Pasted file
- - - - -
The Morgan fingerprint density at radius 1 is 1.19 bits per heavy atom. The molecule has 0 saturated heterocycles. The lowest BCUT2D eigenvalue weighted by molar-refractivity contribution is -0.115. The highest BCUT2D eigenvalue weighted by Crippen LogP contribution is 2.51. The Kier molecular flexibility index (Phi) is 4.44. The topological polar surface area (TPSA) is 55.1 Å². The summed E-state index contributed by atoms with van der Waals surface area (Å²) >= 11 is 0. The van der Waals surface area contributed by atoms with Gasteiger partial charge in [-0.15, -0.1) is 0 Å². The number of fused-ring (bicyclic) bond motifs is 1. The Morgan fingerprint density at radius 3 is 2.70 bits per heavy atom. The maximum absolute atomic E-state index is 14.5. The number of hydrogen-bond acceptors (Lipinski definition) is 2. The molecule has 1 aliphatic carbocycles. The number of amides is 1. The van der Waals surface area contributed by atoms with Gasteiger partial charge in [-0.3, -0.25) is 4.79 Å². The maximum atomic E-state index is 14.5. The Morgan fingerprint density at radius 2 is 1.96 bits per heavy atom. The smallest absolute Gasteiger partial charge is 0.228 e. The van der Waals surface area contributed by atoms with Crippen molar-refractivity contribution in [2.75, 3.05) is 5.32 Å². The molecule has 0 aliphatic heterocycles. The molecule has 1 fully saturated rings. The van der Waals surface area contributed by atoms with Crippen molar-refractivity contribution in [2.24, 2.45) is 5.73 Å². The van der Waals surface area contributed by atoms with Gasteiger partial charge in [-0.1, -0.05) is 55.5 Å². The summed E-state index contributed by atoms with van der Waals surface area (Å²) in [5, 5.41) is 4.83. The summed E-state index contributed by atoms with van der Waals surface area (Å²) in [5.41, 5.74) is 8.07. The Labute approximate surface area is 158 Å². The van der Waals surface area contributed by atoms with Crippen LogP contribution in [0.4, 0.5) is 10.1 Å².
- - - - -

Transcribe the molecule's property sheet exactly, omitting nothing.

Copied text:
The Morgan fingerprint density at radius 1 is 1.19 bits per heavy atom. The molecule has 0 saturated heterocycles. The lowest BCUT2D eigenvalue weighted by molar-refractivity contribution is -0.115. The highest BCUT2D eigenvalue weighted by Crippen LogP contribution is 2.51. The Kier molecular flexibility index (Phi) is 4.44. The topological polar surface area (TPSA) is 55.1 Å². The summed E-state index contributed by atoms with van der Waals surface area (Å²) >= 11 is 0. The van der Waals surface area contributed by atoms with Gasteiger partial charge in [-0.15, -0.1) is 0 Å². The number of fused-ring (bicyclic) bond motifs is 1. The Morgan fingerprint density at radius 3 is 2.70 bits per heavy atom. The maximum absolute atomic E-state index is 14.5. The number of hydrogen-bond acceptors (Lipinski definition) is 2. The molecule has 1 aliphatic carbocycles. The number of amides is 1. The van der Waals surface area contributed by atoms with Gasteiger partial charge in [-0.3, -0.25) is 4.79 Å². The maximum atomic E-state index is 14.5. The Morgan fingerprint density at radius 2 is 1.96 bits per heavy atom. The smallest absolute Gasteiger partial charge is 0.228 e. The van der Waals surface area contributed by atoms with Crippen molar-refractivity contribution in [2.75, 3.05) is 5.32 Å². The molecule has 0 aliphatic heterocycles. The molecule has 1 fully saturated rings. The van der Waals surface area contributed by atoms with Crippen molar-refractivity contribution in [2.24, 2.45) is 5.73 Å². The van der Waals surface area contributed by atoms with Gasteiger partial charge in [-0.1, -0.05) is 55.5 Å². The summed E-state index contributed by atoms with van der Waals surface area (Å²) in [5, 5.41) is 4.83. The summed E-state index contributed by atoms with van der Waals surface area (Å²) in [5.41, 5.74) is 8.07. The Labute approximate surface area is 158 Å². The van der Waals surface area contributed by atoms with Crippen LogP contribution in [0.4, 0.5) is 10.1 Å².